We’ve had a lot of students take off and come back a few months later, one came back a year later. We tell them OK, it’s always open, you can always come back. We don’t close the door on anybody.
Where do they usually meet?
The libraries around here have been so open arms for us.
You said you have enough tutors right now, but what if tutors can’t take another student?
If I don’t have a tutor, I’ll tutor them.
Why do you do this?
When I was in school, a young kid, sitting on that dunce chair in the corner with that sharp, pointed hat on my head, I can’t tell you how bad that was. I can tell you this, until I was about 11 or 12, I wet the hed every night. I stuttered up a storm. I couldn’t get three words out. By the time I was 13 or 14, I broke myself of that. What happened? One sixth-grade teacher, a red-headed guy, he listened to me and talked to me. During class he said, “Hey, go in the office and answer the phone. There’s nobody in there.” So I’d sit there and do my work and answer the phone. He had respect for me, he trusted me, and that helped me.
That made a difference in your life?
What happened was, when I got out of that and started work, I found out I had a lot of knowledge of things. I went to aircraft school to be a licensed aircraft mechanic. After that I went to several colleges and got several degrees. But all the time I was in that, I was watching people that were struggling.
I’m no brain, OK. When I was born, I was born way early, about 3 pounds and 3 pounces. They kept me in the hospital for almost two years. My mother had to go back and forth on a street car to feed me. When I got into school I had all those problems, but when I got into sixth grade, I had somebody who cared and trusted me. I changed. Then, I got into junior high school, I got into a situation where I worked on the stage crew and ran the big projector for movies. They had me doing all kind of things where they trusted me to do things. It all grew out of that.
Do you have a degree in education?
I don’t have a degree in education, but I can teach like hell. I’ve been able to help people in all kinds of ways and with all kinds of things.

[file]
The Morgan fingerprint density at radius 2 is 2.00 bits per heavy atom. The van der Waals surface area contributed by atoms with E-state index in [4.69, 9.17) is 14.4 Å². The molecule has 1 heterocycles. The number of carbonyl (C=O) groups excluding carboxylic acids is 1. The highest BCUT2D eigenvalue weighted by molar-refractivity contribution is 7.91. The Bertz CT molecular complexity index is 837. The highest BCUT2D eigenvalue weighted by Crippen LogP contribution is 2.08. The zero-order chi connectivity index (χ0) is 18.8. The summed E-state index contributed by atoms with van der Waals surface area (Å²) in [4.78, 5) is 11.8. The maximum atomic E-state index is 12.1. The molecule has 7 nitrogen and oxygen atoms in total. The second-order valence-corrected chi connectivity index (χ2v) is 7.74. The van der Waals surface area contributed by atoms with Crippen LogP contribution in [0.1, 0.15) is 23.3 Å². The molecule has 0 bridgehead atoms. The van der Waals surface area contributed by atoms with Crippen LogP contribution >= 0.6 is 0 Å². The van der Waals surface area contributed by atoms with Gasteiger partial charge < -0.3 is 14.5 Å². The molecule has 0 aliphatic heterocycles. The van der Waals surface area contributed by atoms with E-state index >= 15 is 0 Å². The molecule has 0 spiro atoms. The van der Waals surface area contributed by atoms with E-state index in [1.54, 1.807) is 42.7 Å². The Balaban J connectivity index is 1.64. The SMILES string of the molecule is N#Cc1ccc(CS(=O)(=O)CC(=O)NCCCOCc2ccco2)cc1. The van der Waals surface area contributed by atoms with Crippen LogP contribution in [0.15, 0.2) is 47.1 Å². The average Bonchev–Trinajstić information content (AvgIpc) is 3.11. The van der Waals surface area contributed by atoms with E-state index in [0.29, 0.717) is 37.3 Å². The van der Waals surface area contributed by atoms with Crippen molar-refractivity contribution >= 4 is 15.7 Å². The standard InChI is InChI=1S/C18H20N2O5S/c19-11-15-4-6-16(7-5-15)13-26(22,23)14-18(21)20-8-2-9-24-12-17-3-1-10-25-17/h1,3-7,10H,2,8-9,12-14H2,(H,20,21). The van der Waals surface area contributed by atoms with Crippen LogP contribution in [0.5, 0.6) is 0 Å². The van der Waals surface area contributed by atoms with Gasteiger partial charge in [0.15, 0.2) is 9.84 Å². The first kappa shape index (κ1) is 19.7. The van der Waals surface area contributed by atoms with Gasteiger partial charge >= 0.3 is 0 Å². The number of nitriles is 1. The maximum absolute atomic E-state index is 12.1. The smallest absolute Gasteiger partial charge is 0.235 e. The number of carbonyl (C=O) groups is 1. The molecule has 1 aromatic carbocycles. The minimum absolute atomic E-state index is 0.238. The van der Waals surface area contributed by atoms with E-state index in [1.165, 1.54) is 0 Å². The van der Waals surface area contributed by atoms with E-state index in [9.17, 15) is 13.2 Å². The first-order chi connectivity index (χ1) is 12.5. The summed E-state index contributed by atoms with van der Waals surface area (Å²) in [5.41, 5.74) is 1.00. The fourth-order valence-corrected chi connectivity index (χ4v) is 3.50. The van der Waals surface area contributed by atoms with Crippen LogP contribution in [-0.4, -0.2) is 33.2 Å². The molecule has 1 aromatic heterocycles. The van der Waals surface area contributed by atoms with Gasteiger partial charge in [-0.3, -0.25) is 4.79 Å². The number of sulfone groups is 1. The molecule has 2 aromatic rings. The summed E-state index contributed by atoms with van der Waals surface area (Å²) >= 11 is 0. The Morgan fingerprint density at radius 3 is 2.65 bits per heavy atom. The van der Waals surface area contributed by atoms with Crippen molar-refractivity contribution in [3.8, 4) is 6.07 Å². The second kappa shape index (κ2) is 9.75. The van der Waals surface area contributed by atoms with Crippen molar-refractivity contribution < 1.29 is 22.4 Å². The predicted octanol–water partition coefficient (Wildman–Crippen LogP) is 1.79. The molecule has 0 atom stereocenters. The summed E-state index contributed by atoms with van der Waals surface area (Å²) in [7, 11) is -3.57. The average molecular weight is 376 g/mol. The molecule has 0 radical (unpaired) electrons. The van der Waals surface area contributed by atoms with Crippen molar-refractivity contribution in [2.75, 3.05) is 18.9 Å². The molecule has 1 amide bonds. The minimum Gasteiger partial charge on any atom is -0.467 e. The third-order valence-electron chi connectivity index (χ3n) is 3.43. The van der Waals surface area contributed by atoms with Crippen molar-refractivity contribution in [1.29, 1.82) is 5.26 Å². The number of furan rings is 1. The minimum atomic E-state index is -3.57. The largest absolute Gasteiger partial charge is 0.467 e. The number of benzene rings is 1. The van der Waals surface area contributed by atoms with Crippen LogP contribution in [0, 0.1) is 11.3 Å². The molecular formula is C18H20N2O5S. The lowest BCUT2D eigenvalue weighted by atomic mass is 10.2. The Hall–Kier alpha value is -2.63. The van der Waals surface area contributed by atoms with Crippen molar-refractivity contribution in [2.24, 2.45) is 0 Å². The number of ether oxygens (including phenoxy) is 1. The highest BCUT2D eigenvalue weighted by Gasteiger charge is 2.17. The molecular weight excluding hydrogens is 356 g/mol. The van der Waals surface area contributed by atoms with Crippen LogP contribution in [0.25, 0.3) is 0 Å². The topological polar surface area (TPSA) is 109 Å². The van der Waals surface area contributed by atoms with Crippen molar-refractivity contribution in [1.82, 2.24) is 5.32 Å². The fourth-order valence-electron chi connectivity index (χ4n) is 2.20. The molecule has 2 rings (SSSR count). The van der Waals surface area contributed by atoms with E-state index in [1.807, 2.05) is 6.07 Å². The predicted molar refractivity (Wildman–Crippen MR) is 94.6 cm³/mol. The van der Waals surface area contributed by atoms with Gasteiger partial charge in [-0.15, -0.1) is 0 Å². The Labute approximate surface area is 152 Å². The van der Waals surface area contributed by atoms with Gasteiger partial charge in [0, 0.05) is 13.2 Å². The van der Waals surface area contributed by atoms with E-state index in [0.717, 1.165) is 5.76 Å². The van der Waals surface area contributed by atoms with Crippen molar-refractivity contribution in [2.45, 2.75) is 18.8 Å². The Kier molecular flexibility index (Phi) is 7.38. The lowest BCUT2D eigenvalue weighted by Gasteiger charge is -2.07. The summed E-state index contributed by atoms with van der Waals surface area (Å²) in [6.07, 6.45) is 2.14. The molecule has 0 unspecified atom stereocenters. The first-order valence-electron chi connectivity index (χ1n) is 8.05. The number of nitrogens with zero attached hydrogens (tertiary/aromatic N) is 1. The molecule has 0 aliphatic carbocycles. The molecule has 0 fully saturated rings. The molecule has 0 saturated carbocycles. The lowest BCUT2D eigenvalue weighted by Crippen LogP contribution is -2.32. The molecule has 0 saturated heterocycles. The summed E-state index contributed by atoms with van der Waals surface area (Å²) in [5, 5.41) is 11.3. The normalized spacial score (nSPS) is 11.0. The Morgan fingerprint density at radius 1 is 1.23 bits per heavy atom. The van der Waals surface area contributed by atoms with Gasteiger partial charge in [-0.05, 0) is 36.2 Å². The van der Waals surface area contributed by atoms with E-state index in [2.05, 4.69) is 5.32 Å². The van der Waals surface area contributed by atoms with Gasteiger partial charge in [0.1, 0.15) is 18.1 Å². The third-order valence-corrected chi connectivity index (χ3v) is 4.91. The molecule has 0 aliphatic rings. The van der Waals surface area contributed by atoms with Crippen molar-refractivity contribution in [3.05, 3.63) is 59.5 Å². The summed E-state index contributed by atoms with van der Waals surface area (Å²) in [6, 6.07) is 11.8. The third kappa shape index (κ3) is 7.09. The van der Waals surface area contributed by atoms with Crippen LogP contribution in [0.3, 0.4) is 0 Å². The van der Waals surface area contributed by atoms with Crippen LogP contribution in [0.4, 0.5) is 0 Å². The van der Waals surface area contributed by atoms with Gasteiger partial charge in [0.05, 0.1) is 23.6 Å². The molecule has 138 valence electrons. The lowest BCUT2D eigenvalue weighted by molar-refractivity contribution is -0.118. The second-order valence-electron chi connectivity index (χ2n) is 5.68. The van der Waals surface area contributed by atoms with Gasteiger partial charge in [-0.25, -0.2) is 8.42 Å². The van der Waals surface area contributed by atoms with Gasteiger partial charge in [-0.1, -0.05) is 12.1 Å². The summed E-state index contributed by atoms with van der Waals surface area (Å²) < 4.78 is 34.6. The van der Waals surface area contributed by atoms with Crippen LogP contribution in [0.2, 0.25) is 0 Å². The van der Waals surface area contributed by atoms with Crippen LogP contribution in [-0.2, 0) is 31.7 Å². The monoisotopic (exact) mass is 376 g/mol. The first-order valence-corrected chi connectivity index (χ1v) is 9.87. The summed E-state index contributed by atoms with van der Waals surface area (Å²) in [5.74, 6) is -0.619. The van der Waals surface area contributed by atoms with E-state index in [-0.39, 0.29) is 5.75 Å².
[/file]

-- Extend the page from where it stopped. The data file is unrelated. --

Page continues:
Looking back, what do you think now of how you got where you are today?
I’ve actually depended on a lot of different people in my life to help me be who I am. And I think I’m just trying to give it back. I’m no expert. And if I make a mistake in what I’m doing, I say so. It’s just, I’m driven.
I’m dedicated because I had to go through so much crap. I had to tell myself quit stuttering. I had to tell myself, quit wetting the bed.
You might say it turned me into a man.
It doesn’t make me super, by any means, I make mistakes like anybody else. But I really care about people I deal with. I’ll never give you any information I’m not absolutely sure of. I’ll never lie to you. I’m not built that way. But I will depend on you to do something for us that’s as good as we try to do for our students.
Do you ever get tired of people and all the negative stuff that goes on today?
No. I love people, I love people who need help. I just care one heck of a lot about people. We just want to help people that’s all.
What does it take to be a good tutor in the adult literacy program?
I had 10 kids. I love kids. Watching TV this morning, a little kid reached out and touched the nose of a red Irish setter. You could see the kid giggle. I swear, the Irish setter backed up that far and smiled. Why am I telling you this? You have to like kids to tutor properly. The older you are in tutoring, you need to be older in the way you tutor.
What’s the best way for someone who wants help with adult literacy to reach you?
They can call me at 332-5544 or email me at firstname.lastname@example.org
If anyone has a question, call me and I’ll get the answer for you because I’ve been doing this for so many years.